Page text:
Russian producer Timur Bekmambetov, who is making a specialty of movies shown from the perspective of computer screens (most notably the “Unfriended” flicks), offers another with this missing-daughter thriller written and directed by Aneesh Chaganty. Apparently the makers hope that the device of viewing everything on a monitor, even when there’s nobody around to watch it, will disguise the fact that the story is twisty but ultimately ridiculous and the acting mediocre at best; but though well executed, the stratagem doesn’t succeed.

The story begins with what is easily its best sequence—a long montage that encompasses, in home movies, stills and messages posted on Facebook over the years, the marriage of David and Pamela Kim (John Cho and Sara Sohn) and the birth and growing-up of their daughter Margot (played successively by Alex Jayne Go, Megan Liu, Kya Dawn and Michelle La). It’s alternately joyous and silly, until it turns sad with the illness and death of Pamela from lymphoma.

It then turns to the present, with widower David hovering over Margot, now a high-school student. He thinks that they have a great relationship, but he’s wrong. One night, after claiming that she’ll be late because her study group is running long, she doesn’t come home at all. Nor is she answering her phone. David is concerned enough to begin calling people, including his brother Peter (Joseph Lee). His concern grows after he learns that she cancelled her piano lessons months earlier without telling him (but taking the money for them). He heaves a sigh of relief when he learns from a friend’s mom that she’s probably gone off on a mountain hike with some pals, but then soon finds out she didn’t.

Finally calling the police, David’s assigned an extremely solicitous case officer named Rosemary Vick (Debra Messing), who offers soothing words and support but uncovers no leads. David, meanwhile, is scouring message boards and chat rooms, worming his way past Margot’s private passwords. It turns out she’s been posting sometimes unsettling monologues and corresponding with people who might not be who they claim to be; he begins to suspect that catfishing is involved, especially after he learns that Margot had used devious means to send money to herself and then recently withdrew it.

Eventually David tracks down his wayward, depressed daughter, but along the way he will become an Internet sensation himself, accosting a person he believes was involved in her disappearance. He will even comes to suspect one of the people closest to him. And just as it appears that the search is over, it suddenly takes a new turn—into territory that throws it in an entirely new, and frankly preposterous direction. Even the Agatha Christie of “The Murder of Roger Ackroyd” would have been embarrassed by the ridiculously contorted finale Chaganty and Sev Ohanian have come up with.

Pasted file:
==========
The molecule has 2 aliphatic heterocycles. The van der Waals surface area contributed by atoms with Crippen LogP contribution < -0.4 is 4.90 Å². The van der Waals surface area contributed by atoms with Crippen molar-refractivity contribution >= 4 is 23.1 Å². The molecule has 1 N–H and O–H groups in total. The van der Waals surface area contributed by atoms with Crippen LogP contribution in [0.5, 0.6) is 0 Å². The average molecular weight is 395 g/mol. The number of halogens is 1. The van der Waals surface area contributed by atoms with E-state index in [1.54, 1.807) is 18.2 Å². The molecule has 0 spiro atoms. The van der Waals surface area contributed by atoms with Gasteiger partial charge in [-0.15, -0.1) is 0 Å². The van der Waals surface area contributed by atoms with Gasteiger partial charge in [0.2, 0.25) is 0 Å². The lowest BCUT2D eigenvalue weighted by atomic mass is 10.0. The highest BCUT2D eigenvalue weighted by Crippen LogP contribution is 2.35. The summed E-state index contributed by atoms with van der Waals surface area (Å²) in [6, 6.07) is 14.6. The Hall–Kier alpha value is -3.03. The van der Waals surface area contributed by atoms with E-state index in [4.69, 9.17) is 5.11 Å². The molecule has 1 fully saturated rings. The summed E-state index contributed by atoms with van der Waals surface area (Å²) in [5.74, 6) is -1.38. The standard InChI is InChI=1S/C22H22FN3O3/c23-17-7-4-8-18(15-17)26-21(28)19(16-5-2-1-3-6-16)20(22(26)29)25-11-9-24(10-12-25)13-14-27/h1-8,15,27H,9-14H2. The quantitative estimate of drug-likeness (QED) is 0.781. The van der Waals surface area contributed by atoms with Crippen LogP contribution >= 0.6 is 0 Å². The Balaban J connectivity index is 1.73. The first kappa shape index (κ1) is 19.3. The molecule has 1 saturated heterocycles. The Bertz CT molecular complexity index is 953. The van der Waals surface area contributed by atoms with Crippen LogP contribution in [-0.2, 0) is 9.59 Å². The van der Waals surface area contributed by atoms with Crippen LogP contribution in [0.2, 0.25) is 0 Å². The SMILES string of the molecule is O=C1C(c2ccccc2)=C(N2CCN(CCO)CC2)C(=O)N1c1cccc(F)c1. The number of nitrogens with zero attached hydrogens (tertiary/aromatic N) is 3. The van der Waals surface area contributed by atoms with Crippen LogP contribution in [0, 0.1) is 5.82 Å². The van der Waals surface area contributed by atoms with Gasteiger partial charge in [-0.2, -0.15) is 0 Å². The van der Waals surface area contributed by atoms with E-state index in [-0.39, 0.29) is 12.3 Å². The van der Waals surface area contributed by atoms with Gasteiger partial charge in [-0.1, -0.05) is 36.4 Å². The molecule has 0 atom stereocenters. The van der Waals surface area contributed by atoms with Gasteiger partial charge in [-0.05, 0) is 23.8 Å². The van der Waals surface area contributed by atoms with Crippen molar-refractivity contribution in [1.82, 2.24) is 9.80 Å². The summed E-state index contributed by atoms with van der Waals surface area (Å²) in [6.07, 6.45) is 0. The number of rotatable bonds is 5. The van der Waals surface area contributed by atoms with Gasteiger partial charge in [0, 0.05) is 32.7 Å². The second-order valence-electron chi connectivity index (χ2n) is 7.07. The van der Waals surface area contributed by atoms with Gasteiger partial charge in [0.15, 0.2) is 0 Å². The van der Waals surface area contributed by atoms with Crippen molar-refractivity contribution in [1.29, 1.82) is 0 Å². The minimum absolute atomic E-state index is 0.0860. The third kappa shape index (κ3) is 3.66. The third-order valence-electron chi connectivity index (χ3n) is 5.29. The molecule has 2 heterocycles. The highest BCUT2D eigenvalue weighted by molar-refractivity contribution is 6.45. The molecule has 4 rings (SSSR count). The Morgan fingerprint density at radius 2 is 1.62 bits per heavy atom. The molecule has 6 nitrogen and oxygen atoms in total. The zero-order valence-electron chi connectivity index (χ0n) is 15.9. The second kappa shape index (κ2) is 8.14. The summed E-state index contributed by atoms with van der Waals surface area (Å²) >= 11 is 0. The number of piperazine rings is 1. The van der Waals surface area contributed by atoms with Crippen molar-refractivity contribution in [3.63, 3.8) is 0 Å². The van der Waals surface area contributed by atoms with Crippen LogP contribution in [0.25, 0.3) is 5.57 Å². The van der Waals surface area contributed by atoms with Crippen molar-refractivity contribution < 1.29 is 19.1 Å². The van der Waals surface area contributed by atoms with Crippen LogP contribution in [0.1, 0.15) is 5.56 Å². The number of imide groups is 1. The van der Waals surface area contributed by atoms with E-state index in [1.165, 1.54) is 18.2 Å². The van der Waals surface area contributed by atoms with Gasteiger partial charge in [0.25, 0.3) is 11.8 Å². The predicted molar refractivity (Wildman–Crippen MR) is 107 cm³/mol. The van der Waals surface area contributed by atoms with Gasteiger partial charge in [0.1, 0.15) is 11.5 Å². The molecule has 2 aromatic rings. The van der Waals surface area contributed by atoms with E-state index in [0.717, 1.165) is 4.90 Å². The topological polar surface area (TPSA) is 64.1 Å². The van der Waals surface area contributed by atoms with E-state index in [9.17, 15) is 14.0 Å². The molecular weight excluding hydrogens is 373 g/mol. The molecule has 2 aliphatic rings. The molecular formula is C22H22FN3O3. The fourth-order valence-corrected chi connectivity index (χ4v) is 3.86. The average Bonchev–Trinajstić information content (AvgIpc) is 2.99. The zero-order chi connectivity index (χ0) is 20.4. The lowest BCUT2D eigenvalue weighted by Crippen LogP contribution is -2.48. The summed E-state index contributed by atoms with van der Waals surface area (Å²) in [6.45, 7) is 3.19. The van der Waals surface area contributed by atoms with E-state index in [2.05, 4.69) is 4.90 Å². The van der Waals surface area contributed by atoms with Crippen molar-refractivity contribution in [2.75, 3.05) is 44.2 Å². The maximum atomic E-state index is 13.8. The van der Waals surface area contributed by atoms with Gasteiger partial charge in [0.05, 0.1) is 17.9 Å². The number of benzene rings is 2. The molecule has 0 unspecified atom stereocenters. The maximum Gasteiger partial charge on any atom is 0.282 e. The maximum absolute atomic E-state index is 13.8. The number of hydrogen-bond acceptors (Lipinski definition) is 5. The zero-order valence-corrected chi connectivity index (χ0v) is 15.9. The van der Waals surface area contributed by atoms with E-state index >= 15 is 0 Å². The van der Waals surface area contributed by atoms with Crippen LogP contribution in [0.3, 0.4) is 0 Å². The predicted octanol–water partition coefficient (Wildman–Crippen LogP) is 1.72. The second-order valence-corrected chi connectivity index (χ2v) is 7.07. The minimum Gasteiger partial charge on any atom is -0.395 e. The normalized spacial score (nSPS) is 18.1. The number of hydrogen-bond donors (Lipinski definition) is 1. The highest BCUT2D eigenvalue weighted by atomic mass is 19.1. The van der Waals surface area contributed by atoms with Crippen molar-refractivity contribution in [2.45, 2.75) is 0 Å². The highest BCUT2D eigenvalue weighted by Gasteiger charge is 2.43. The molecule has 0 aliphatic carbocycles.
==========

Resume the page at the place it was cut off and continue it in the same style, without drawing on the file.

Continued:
Of course, everything plays out on the computer monitor, which is filled with news reports and on-the-spot footage even though by now David is in the frame himself, no longer watching the screen. (We, presumably, have replaced him as the indefatigable users.) That’s a sign that the movie’s conceit has fallen apart no less than the overall plot has. All one has to do in order to recognize how nonsensical “Searching” has become by the close is to imagine the movie remade as a straight missing-person drama, without the elaborate computer apparatus as the prism through which we see it. Viewers would be laughing it off the screen by the time the second or third shocking twist intruded in the last act.

They’d also be smirking over the quality of the acting, which is overall pretty poor. Cho gets by on the basis of his naturally sympathetic persona, but Messing comes across so affected that she might as well be made of plastic, and among the lesser characters only Sohn’s Pamela registers as a real person.

The strength of “Searching,” in fact, lies on the technical side. It can’t have been easy to frame all the images skillfully and then mix them together while keeping everything clear, but cinematographer Juan Sebastian Baron and editors Will Merrick and Nick Johnson have worked closely with Chaganty to manage it. Of course it won’t be long before the “computer screen” movie becomes as old-hat and moth-eaten as “found footage” ones have, but for the moment one can salute the makers for having pulled off the stunt as skillfully as they have done. “Searching” is certainly better than the “Unfriended” movies.

That’s not the same thing as saying it’s a particularly good one, though. “Searching” is a missing-person thriller that holds your attention for awhile simply because of the unusual way it’s told, but by the end it’s literally gone over a cliff into narrative absurdity.